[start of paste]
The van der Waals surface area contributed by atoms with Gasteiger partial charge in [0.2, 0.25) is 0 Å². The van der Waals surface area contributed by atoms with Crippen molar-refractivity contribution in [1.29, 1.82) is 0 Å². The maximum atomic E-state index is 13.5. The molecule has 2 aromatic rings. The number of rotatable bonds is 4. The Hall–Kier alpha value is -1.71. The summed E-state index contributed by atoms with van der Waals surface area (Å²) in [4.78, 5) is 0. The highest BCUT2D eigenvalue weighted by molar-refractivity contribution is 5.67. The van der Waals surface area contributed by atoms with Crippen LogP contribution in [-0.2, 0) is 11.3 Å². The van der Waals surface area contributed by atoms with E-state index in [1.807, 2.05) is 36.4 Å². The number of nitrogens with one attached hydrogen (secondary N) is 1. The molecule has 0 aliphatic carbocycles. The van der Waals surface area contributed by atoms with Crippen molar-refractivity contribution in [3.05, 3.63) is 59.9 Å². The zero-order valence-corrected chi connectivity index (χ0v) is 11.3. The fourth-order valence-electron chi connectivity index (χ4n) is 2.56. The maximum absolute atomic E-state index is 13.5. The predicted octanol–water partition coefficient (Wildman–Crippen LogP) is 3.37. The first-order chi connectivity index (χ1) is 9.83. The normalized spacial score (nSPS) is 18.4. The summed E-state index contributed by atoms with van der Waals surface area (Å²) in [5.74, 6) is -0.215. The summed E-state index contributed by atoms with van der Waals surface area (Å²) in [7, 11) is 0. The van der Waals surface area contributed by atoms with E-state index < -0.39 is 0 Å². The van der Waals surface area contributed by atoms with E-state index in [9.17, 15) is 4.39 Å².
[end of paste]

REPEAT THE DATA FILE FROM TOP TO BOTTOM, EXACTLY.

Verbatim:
The van der Waals surface area contributed by atoms with Gasteiger partial charge in [0.2, 0.25) is 0 Å². The van der Waals surface area contributed by atoms with Crippen molar-refractivity contribution in [1.29, 1.82) is 0 Å². The maximum atomic E-state index is 13.5. The molecule has 2 aromatic rings. The number of rotatable bonds is 4. The Hall–Kier alpha value is -1.71. The summed E-state index contributed by atoms with van der Waals surface area (Å²) in [4.78, 5) is 0. The highest BCUT2D eigenvalue weighted by molar-refractivity contribution is 5.67. The van der Waals surface area contributed by atoms with Crippen LogP contribution in [-0.2, 0) is 11.3 Å². The van der Waals surface area contributed by atoms with E-state index in [1.807, 2.05) is 36.4 Å². The number of nitrogens with one attached hydrogen (secondary N) is 1. The molecule has 0 aliphatic carbocycles. The van der Waals surface area contributed by atoms with Crippen molar-refractivity contribution in [3.05, 3.63) is 59.9 Å². The zero-order valence-corrected chi connectivity index (χ0v) is 11.3. The fourth-order valence-electron chi connectivity index (χ4n) is 2.56. The maximum absolute atomic E-state index is 13.5. The predicted octanol–water partition coefficient (Wildman–Crippen LogP) is 3.37. The first-order chi connectivity index (χ1) is 9.83. The normalized spacial score (nSPS) is 18.4. The summed E-state index contributed by atoms with van der Waals surface area (Å²) in [5.74, 6) is -0.215. The summed E-state index contributed by atoms with van der Waals surface area (Å²) in [7, 11) is 0. The van der Waals surface area contributed by atoms with E-state index < -0.39 is 0 Å². The van der Waals surface area contributed by atoms with E-state index in [9.17, 15) is 4.39 Å².